Spine issues are some of the most common musculo-skeletal problems, especially among sedentary office workers. Lower Back Pain (LBP) affects 40% of people in general, and its prevalence is considered to be as high as 80% among office workers in particular. Majority of LBP does not have a specific cause, but is the result of sprains and strains. The economic costs of a painful spine are quite high as it is the most common type of pain in adults, but the emotional costs are steep too. Prevention, as we note often, is the much, much better than cure, especially when the cure is elusive and not easily tracked. In this blog, we explore the things you can do to keep your spine healthy and happy.

The Right Posture

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“Don’t Slouch!”, is a refrain we often hear from parents and teachers. In fact, this much valuable advice is often ignored because it is so ubiquitous. We often think that good posture only makes cosmetic sense, that we can afford slouching in informal situations. This complacency is dangerous since posture is the number one cause for LBP and other spine issues. Since we spend a lot of our time sitting in chairs at the office, we will focus on proper sitting posture.

So here are do’s and don’t’s for proper sitting posture:

  • Don’t: Slump forward over your desk
  • Don’t: Cradle a phone receiver (or a smartphone) between neck and shoulder
  • Do: Choose an ergonomically designed chair
  • Do: Align your back against the back of the chair. Never slump forward. If you feel you’re too far away from your computer, pull the chair forward.
  • Do: Keep your feet flat on the floor. Use a footrest if you can’t reach the floor.
  • Do: Keep your shoulders straight, and your elbows flexed at 75 to 90 degrees even when typing.

The Right Shoes

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Mechanical problems in the feet can affect way you walk or stand, and hence cause a strain on your spine. Poorly fitting shoes are a complete no-no. Keep in mind that sweat absorption is necessary. If your shoes cannot absorb sweat properly, your grip on the shoes and consequently you gait will become less than optimal. Look for genuine leather shoes when you need formal shoes. Leather is much better at sweat absorption, breathability, and also it moulds to your feet much better than synthetic leather.

P.S.: We probably don’t have to tell you, but do not wear high heels everyday. Along with spinal strain, heels put a lot of strain on other parts of your body. If you have to wear heels for some occasion, make sure they’re block heels i.e., have a broader heel and don’t forget to wear inserts.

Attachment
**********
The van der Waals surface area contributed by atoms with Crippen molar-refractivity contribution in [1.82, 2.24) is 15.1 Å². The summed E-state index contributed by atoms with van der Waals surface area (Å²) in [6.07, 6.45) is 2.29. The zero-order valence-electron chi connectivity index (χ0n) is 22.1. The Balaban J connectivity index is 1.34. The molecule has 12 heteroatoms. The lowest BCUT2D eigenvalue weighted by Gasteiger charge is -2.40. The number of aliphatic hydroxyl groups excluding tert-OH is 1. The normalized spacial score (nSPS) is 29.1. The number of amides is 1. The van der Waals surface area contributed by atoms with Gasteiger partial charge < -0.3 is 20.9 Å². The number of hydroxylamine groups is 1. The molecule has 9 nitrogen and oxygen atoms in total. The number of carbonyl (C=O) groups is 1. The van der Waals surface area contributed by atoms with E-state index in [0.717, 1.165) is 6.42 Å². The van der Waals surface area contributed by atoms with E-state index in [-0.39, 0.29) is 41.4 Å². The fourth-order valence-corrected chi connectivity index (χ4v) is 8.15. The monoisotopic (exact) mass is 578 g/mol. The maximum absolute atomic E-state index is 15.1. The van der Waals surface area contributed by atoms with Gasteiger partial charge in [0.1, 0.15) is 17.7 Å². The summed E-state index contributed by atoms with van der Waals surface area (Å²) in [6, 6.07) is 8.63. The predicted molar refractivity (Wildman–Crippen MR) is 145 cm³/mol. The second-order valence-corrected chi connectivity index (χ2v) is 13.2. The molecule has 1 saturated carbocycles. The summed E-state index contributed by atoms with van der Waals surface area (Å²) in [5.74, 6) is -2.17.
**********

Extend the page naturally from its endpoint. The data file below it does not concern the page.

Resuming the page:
Limit Your Sitting Time

Walking

Long, uninterrupted periods of sitting are bad for your spine. The stress point when sitting is directly on your lower back. Sitting a lot is bad news. Take breaks from sitting as often as every 30 minutes. If a meeting does not a need powerpoint presentation (and most meetings don’t anyways), take a walk in the office grounds instead of sitting in a stuffy room. If your office has a garden, even better. Nature improves mental activity.

The Right Clothes

Clothing so tight that it interferes with bending, sitting, or walking can aggravate back pain. Pencil skirts, skinny jeans are the most common culprits. Tight belts are also cause a lot of discomfort.

When buying clothes focus also on the fabric content. A lot of synthetic fibres don’t absorb sweat well, and will restrict fluent motion.

cottongNatural fibres like cotton, silk, and rayon (also known as bamboo or viscose) are much more breathable. But remember not all polyester is evil: some of it is specifically designed for breathability. Check your labels and make sure your clothing is comfortable and airy.

The Right Food

Healthy-Fat

Eating a balanced diet that includes the right amount and variety of vitamins and nutrients will reduce back problems by nourishing the bones, muscles, discs and other structures in the spine. Particular importance should be given to calcium, which can be obtained through a variety of healthy food choices as well as nutritional supplements. Also vitamin D is essential for calcium absorption, so get some sun exposure. A good 20 minutes in the sun (with sunscreen: sunscreen doesn’t affect vitamin D absorption) is recommended. Good fats like omega-3 are absolutely essential for spine health. Eat a good mix of vegetables, fruits, complex carbs, and lean meat. You can use supplement, but a supplement is not designed to be a replacement for a healthy diet.

What do you think?

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